View from

Journey Through Mountains

(“Twelve Views from a Thatched Hut, Detail Two” by Xia Gui (1195-1224)

So many stars and mountains, crests and sky,/Are we not fools to think that we can know/What underlies such intricate designs?”

The Waterfall


“So noisy are the towns and villages,” remarked

The sage as he and his young pupil made


Their way across the bustling thoroughfares,

Heading toward the mountains and the mist.


The boy, only accustomed to the sound

Of rustling towns and city happenings,


Half-listened as he looked ahead toward

The snowy mountains, so near, yet so far.


Rising up from the earthly surface to the sky,

Piercing the sprawling cloudscapes up above,


The glistening peaks arrested his young eyes,

Their crests adorned with all the elements:


The pristine snow and careless alpine winds,

A gentle frost and pines that fear no cold.


But back below and far from busy towns,

After trekking for many quiet hours,


They heard a faint and playful murmuring

Beckoning them toward the leaf-dimmed light:


Soon, deep amid the forest’s evergreens,

Solacing caves and gnarled untrodden paths,


They found themselves before a waterfall

Whose rushing cataracts and foaming floods


Somehow inspired in them the calmest thoughts.

“The truth, though men forget, is never lost,”


Said the sage as he and the boy sat down;

They watched the foaming floods rush on for hours.




They crossed the rickety and cursed old bridge

And finally made it to the other side.


Surmounting gaping chasms far below,

They crossed the fear-fed gorges and abysms.


Alas, the gnawing fear and raving dread

Had only just begun to rear its head.


“Master, the end seems but the beginning,

The beginning the end, there’s never here,


Here’s never there; yet we’ve already climbed

So many mountainsides and trekked along


So many paths—should one not choose to live,

Instead of seeking what may never be?”


“The danger’s only going half the way,”

Said the sage as he watched the dim-lit stars.


“How to become a real master, then?”

Questioned the student as he trailed behind.


“There are no masters,” answered the old sage,

“Just students of the sacred Word and Way.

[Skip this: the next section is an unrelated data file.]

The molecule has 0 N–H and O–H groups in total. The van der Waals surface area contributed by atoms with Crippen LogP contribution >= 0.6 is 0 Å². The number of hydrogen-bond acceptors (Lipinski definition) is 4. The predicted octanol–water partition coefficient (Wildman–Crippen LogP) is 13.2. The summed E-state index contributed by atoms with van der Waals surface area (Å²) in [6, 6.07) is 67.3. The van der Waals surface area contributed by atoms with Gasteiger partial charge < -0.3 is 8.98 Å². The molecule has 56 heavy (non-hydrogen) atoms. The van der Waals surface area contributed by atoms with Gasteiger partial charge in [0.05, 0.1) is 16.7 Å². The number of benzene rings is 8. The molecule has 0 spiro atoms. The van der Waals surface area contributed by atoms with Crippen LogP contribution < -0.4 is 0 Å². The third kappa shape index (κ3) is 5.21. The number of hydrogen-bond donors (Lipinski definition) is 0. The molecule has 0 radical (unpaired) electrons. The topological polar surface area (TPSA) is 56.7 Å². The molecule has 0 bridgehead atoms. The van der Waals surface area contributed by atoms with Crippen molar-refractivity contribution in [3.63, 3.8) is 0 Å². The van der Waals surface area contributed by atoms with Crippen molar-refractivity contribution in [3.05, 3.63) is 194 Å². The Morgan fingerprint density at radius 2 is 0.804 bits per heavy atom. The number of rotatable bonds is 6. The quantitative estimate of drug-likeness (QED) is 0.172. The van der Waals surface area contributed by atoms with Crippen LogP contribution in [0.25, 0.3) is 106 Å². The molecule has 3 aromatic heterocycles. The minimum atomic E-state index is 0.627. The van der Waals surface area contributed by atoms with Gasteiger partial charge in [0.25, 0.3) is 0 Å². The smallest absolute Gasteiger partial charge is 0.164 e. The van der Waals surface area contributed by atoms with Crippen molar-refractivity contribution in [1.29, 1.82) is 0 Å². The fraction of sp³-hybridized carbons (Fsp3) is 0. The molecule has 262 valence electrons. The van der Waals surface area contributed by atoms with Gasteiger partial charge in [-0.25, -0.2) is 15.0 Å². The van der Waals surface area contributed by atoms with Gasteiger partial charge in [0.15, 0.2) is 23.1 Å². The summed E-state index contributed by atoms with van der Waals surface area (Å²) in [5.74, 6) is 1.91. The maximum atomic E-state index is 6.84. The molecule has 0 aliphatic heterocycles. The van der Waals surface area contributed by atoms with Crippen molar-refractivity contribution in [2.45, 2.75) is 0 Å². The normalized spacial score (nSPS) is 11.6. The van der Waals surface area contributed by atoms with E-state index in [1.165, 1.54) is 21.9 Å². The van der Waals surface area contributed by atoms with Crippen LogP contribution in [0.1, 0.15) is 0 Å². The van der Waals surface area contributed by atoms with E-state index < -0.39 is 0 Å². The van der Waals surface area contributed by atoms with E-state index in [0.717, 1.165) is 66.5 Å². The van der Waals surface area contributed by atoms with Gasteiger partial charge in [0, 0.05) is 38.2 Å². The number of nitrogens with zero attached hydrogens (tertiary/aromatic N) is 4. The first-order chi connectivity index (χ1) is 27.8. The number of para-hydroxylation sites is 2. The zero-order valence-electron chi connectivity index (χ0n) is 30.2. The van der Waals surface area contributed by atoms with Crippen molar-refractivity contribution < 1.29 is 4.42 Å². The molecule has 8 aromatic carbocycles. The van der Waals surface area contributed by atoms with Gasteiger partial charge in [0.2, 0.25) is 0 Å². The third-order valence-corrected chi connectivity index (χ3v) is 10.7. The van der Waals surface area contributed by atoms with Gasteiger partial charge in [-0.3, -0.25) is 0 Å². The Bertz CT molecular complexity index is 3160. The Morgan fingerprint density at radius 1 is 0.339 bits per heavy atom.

For, those who fail at being masters have

Not failed to reach their long-awaited goal


They’ve failed at being students,”—the sage smiled,

Then disappeared into bamboo groves.




The sage and boy sat on a path which lay

Atop one of the highest mountain crests.


Yet, neither sage nor boy looked down upon

The star-like speckles they knew as their towns.


Rather, they looked above, gazing upon

The star-strewn skies that blushed with unknown fires.


“So many stars and mountains, crests and sky,

Are we not fools to think that we can know


What underlies such intricate designs?”

Asked the boy as he eyed the twinkling schemes.


“The Truth is simple,” answered the old sage,

“The details are infinite.” Then he paused,


Turning his gaze towards the many stars,

Unnamed, yet lighting up their weathered paths.


The sage looked on, “You need only remove

All that which blinds you from the simple Truth.”


He gazed upon the distant starscapes up

Above, musing upon their twinkling fires.


David Gosselin is a poet, writer, and translator based in Montreal. He is the founding editor of The Chained Muse and New Lyre Magazine. His epic in iambic blank verse, Athena, appears in New Lyre Magazine—Winter 2024. His ongoing series of philosophical poems, “Journey Through Mountains” is an ever-expanding poetical journey, currently consisting of 25 visions, which he periodically posts and reads on his Substack, Age of Muses.


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